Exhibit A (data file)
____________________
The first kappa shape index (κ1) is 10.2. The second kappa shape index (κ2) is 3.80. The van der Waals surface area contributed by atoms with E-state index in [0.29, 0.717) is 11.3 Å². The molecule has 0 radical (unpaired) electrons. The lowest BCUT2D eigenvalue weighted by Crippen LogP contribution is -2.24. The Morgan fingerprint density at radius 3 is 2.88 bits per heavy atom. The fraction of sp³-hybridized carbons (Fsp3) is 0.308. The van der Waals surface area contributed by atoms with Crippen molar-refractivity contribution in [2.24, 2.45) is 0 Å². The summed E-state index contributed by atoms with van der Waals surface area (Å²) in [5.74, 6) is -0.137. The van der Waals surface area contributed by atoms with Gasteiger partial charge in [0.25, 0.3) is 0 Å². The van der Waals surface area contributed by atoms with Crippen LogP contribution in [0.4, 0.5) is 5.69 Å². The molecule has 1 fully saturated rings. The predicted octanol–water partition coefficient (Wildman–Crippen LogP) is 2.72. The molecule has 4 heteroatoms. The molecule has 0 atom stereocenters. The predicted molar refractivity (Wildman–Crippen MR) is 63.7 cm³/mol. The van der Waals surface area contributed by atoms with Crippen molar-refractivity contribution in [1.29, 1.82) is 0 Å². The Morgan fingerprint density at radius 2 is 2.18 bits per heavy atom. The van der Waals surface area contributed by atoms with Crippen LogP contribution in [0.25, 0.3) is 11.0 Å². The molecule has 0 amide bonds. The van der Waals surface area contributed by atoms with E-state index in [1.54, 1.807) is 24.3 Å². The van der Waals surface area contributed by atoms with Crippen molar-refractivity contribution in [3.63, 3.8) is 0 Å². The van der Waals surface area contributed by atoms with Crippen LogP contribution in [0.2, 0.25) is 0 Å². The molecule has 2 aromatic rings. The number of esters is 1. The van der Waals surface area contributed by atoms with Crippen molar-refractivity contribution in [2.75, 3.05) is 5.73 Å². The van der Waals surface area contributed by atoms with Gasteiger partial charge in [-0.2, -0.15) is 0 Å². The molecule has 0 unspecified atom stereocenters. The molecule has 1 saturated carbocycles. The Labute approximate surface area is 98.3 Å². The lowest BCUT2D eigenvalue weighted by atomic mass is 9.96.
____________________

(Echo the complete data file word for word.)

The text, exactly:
The first kappa shape index (κ1) is 10.2. The second kappa shape index (κ2) is 3.80. The van der Waals surface area contributed by atoms with E-state index in [0.29, 0.717) is 11.3 Å². The molecule has 0 radical (unpaired) electrons. The lowest BCUT2D eigenvalue weighted by Crippen LogP contribution is -2.24. The Morgan fingerprint density at radius 3 is 2.88 bits per heavy atom. The fraction of sp³-hybridized carbons (Fsp3) is 0.308. The van der Waals surface area contributed by atoms with Crippen molar-refractivity contribution in [2.24, 2.45) is 0 Å². The summed E-state index contributed by atoms with van der Waals surface area (Å²) in [5.74, 6) is -0.137. The van der Waals surface area contributed by atoms with Gasteiger partial charge in [0.25, 0.3) is 0 Å². The van der Waals surface area contributed by atoms with Crippen LogP contribution in [0.4, 0.5) is 5.69 Å². The molecule has 1 fully saturated rings. The predicted octanol–water partition coefficient (Wildman–Crippen LogP) is 2.72. The molecule has 4 heteroatoms. The molecule has 0 atom stereocenters. The predicted molar refractivity (Wildman–Crippen MR) is 63.7 cm³/mol. The van der Waals surface area contributed by atoms with Crippen molar-refractivity contribution in [1.29, 1.82) is 0 Å². The Morgan fingerprint density at radius 2 is 2.18 bits per heavy atom. The van der Waals surface area contributed by atoms with Crippen LogP contribution in [0.25, 0.3) is 11.0 Å². The molecule has 0 amide bonds. The van der Waals surface area contributed by atoms with E-state index in [1.54, 1.807) is 24.3 Å². The van der Waals surface area contributed by atoms with Crippen molar-refractivity contribution in [3.63, 3.8) is 0 Å². The van der Waals surface area contributed by atoms with Crippen LogP contribution in [0.2, 0.25) is 0 Å². The molecule has 2 aromatic rings. The number of esters is 1. The van der Waals surface area contributed by atoms with Crippen molar-refractivity contribution in [2.75, 3.05) is 5.73 Å². The van der Waals surface area contributed by atoms with Gasteiger partial charge in [-0.2, -0.15) is 0 Å². The molecule has 0 unspecified atom stereocenters. The molecule has 1 saturated carbocycles. The Labute approximate surface area is 98.3 Å². The lowest BCUT2D eigenvalue weighted by atomic mass is 9.96.